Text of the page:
Home LATEST NEWS Merck’s anti-COVID pill cleared in US | Coronavirus

Merck’s anti-COVID pill cleared in US | Coronavirus


Today’s clearance adds new treatment for COVID-19, in pill form that can be taken orally, explained a person in charge of American Medicines Agency, Patrizia Cavazzoni.

Five days after the onset of symptoms

Medically developed by Merck, a laboratory known as MSD outside of the United States and Canada, can be taken within five days of symptom onset, and reduces the risk of hospitalization and death by 30 % among the fragile population.

Wednesday, the American Medicines Agency approved Pfizer’s treatment, marketed as Paxlovid, which reduces the same risk by 90%, according to clinical trials.

Although vaccination remains the main tool in the fight against the pandemic, experts welcome the arrival of new oral treatments which should, in time, be easily accessible in pharmacies, on presentation of a prescription.

Currently available anti-COVID treatments like monoclonal antibodies or Gilead’s remdesivir are administered intravenously.

Drugs from Pfizer and Merck, which do not target the virus’s spike protein, which is still mutating, should be more resistant to new variants like Omicron.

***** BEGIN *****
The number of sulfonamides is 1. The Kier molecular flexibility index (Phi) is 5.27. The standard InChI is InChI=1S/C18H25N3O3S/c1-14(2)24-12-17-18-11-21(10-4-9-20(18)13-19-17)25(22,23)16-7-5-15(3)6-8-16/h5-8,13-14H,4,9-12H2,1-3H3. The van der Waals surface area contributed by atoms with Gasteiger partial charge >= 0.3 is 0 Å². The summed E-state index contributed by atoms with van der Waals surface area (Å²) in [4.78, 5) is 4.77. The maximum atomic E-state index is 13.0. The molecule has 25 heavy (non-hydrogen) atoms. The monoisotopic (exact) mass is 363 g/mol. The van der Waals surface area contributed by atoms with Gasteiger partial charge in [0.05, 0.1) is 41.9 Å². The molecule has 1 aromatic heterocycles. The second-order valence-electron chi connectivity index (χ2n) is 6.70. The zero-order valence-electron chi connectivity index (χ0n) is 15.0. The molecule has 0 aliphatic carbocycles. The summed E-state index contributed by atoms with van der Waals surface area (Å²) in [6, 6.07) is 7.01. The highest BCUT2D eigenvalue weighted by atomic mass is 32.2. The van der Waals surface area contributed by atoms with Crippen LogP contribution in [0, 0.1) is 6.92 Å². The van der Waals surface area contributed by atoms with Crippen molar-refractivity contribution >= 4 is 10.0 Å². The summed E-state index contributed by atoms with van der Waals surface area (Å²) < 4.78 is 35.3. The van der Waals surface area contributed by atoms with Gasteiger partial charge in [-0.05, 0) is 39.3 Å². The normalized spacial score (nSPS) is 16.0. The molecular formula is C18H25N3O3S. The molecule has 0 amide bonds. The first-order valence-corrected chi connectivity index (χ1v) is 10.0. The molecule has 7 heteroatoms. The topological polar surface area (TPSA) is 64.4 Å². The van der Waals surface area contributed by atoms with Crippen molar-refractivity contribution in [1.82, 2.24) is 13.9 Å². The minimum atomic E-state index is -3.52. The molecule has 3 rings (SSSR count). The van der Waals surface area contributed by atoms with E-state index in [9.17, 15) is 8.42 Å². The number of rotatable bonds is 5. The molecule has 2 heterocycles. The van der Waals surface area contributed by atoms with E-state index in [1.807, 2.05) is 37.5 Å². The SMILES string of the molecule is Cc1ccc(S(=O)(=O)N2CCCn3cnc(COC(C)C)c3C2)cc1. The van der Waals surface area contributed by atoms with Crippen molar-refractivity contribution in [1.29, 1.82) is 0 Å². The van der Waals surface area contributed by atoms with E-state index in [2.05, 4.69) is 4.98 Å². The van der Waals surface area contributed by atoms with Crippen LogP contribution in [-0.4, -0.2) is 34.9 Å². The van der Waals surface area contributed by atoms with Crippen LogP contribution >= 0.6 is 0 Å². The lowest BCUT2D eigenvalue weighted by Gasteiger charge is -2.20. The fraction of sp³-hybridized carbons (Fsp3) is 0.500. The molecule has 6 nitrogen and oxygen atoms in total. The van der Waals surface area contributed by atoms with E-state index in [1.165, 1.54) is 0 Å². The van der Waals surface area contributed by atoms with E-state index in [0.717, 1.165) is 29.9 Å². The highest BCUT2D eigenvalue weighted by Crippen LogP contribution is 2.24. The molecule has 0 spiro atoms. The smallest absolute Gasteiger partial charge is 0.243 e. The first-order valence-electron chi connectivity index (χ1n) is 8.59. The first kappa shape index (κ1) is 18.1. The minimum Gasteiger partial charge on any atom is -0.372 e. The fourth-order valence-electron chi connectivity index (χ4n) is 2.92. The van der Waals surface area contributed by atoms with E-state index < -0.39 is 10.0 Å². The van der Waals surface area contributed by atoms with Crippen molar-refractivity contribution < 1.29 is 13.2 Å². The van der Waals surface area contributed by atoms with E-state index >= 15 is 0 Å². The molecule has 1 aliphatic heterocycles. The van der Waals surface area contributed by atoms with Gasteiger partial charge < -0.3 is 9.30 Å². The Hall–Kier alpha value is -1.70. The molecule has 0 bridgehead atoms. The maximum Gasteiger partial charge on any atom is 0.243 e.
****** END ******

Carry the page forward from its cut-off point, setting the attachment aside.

According to the two companies, preliminary laboratory results support this hypothesis.

The Pfizer pill is a combination of two pills taken twice a day for five days. This pill may be given to high risk patients aged 12 years and over.

Merck’s treatment, called molnupiravir, is given with eight doses per day for five days. It has already been licensed in the UK and Denmark.

It works by entering the genome of the virus to cause mutations that limit its reproduction.

While clinical trials have not detected any major risks to patients for the two drugs, Merck’s drug was of greater concern.

Not for under 18s and pregnant women

The United States Medicines Agency has not approved the Merck pill for anyone under the age of 18 because it could affect bone and cartilage development.

It is also not recommended for pregnant women, due to the potential risk to the fetus, but doctors can ignore it if the benefits outweigh the risks.

Preliminary results, which only took into account a portion of the trial participants, had initially advanced a 50% reduction in the rate of hospitalization and death in patients at risk, a figure ultimately reduced to 30 % on full results.

The United States bought 3.1 million Merck treatments and 10 million from Pfizer.

The country faces, two days before Christmas, the rapid advance of the Omicron variant, now the majority in the United States.

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